Medically reviewed by Drugs.com. Last updated on May 22, 2019.
(kloe TRIM a zole)
Excipient information presented when available (limited, particularly for generics); consult specific product labeling.
Generic: 10 mg (70 ea, 140 ea)
Generic: 10 mg
- Antifungal Agent, Imidazole Derivative
- Antifungal Agent, Oral Nonabsorbed
Binds to phospholipids in the fungal cell membrane altering cell wall permeability resulting in loss of essential intracellular elements
Oral: Inhibitory concentrations remain in the saliva for up to 3 hours after dissolution of the troche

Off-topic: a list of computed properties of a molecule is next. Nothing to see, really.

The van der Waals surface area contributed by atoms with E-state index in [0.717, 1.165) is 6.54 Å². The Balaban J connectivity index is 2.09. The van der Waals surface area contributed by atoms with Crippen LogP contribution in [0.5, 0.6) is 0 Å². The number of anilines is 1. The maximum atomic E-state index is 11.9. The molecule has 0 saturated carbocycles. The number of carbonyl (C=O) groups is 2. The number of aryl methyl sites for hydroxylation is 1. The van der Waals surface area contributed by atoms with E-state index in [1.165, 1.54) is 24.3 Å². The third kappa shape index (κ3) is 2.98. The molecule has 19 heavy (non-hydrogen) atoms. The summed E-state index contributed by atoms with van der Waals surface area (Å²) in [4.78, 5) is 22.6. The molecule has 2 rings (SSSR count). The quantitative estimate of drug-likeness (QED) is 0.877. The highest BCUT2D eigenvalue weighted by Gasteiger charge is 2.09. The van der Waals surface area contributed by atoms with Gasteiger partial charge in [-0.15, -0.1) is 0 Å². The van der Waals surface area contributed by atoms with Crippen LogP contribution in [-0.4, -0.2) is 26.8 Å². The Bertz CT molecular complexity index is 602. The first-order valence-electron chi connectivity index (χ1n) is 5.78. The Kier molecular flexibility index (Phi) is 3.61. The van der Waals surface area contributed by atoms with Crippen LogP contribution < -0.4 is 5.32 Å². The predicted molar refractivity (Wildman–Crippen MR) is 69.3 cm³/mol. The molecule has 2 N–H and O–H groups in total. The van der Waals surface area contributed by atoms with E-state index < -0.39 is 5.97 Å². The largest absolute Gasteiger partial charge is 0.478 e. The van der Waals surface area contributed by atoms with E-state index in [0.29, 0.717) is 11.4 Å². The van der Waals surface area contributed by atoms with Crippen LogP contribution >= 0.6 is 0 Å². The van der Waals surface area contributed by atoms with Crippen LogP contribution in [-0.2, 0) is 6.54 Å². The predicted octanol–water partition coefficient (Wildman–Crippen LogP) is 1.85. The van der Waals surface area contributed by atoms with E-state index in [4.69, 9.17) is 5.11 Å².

Use: Labeled Indications
Oropharyngeal candidiasis (treatment): Local treatment of oropharyngeal candidiasis.
Oropharyngeal candidiasis (prophylaxis): To reduce the incidence of oropharyngeal candidiasis in immunocompromised patients undergoing chemotherapy, radiotherapy, or steroid therapy utilized in the treatment of leukemia, solid tumors, or renal transplantation.
Hypersensitivity to clotrimazole or any component of the formulation
Documentation of allergenic cross-reactivity for antifungals is limited. However, because of similarities in chemical structure and/or pharmacologic actions, the possibility of cross-sensitivity can not be ruled out with certainty.
Oropharyngeal candidiasis (prophylaxis): Oral: 10 mg dissolved slowly 3 times daily for the duration of chemotherapy or until steroids are reduced to maintenance levels.